- Assmann, Jan, et al., eds. Problems and Priorities in Egyptian Archaeology. London, 1987. Series of reports on some of the current archaeological work being conducted in Egypt, especially in the Nile Delta.
- Bietak, Manfred. “Avaris and Piramesse: Archaeological Exploration in the Eastern Nile Delta.” Proceedings of the British Academy 65 (1979), 225–290. Accessible introduction to Bietak's excellent work at an important Delta site; also published as a separate volume (Oxford, 1981). More recent information on his work there, and on other Egyptian projects, may be found listed and abstracted in the Annual Egyptological Bibliography (Leiden, 1947–).
- Butzer, Karl W. Early Hydraulic Civilization in Egypt: A Study in Cultural Ecology. Chicago, 1976.
- Description de l'Égypte. 21 vols. Paris, 1809–1828.
- Greener, Leslie. The Discovery of Egypt. London, 1966. The most readable account of Egyptology's early history to 1855.
- Kemp, Barry J. “In the Shadow of Texts: Archaeology in Egypt.” Archaeological Review from Cambridge 3 (1984), 19–28.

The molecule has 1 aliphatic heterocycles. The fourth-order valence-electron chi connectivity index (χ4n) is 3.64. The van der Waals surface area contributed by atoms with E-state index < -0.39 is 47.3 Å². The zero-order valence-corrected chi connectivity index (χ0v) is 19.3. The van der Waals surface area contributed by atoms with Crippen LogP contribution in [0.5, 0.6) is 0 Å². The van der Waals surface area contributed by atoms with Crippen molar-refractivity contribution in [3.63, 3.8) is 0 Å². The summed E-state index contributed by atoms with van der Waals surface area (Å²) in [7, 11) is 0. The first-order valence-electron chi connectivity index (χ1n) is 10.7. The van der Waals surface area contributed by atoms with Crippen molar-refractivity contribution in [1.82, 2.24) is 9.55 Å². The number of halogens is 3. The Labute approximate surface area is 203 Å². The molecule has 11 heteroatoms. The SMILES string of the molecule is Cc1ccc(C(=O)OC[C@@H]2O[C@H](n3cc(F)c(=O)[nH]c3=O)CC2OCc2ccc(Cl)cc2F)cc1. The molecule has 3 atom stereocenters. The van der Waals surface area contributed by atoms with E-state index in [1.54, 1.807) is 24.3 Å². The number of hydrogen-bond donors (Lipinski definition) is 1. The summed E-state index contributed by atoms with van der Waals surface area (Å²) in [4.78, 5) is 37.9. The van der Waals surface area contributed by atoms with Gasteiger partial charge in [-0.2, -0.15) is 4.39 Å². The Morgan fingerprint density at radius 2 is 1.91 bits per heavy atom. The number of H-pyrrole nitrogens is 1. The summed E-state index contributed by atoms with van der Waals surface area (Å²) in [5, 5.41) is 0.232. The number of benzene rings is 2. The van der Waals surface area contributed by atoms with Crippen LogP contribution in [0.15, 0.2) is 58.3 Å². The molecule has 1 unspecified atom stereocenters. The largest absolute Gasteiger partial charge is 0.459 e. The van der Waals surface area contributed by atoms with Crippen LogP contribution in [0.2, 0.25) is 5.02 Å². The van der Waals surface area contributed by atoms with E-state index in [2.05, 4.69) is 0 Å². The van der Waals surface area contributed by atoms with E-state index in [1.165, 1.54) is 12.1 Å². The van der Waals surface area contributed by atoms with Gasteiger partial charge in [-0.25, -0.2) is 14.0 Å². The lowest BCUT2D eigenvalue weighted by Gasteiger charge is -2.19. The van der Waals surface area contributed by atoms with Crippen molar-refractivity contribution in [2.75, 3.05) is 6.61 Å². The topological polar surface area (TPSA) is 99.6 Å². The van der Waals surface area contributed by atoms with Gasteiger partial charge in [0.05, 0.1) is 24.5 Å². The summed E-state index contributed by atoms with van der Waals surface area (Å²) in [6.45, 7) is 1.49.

- Lepsius, Richard. Denkmäler aus Aegypten und Aethiopien. 13 vols. Berlin, 1849–1859.
- Reeves, C. Nicholas. After Tut'ankhamun: Research and Excavation in the Royal Necropoleis at Thebes. London, 1992. Examples of the kind of archaeological work currently being done in the Valley of the Kings.
- Trigger, Bruce G. A History of Archaeological Thought. Cambridge, 1989. General work with occasional discussion of Egyptian data.
- Trigger, Bruce G. Early Civilizations: Ancient Egypt in Context. Cairo, 1993. Good example of how current anthropological theory is making use of Egyptian archaeological data.
- Weeks, Kent R., ed. Egyptology and the Social Sciences: Five Studies. Cairo, 1979. Egyptologists discuss the future needs of Egyptian historical, anthropological, and archaeological studies.
- Weeks, Kent R. An Historical Bibliography of Egyptian Prehistory. American Research Center in Egypt, 6. Winona Lake, Ind., 1985. Useful source for work done on Paleolithic through Early Dynastic Egyptian sites.
- Wilkinson, John Gardner. Manners and Customs of the Ancient Egyptians. 3 vols. London, 1837.
Kent R. Weeks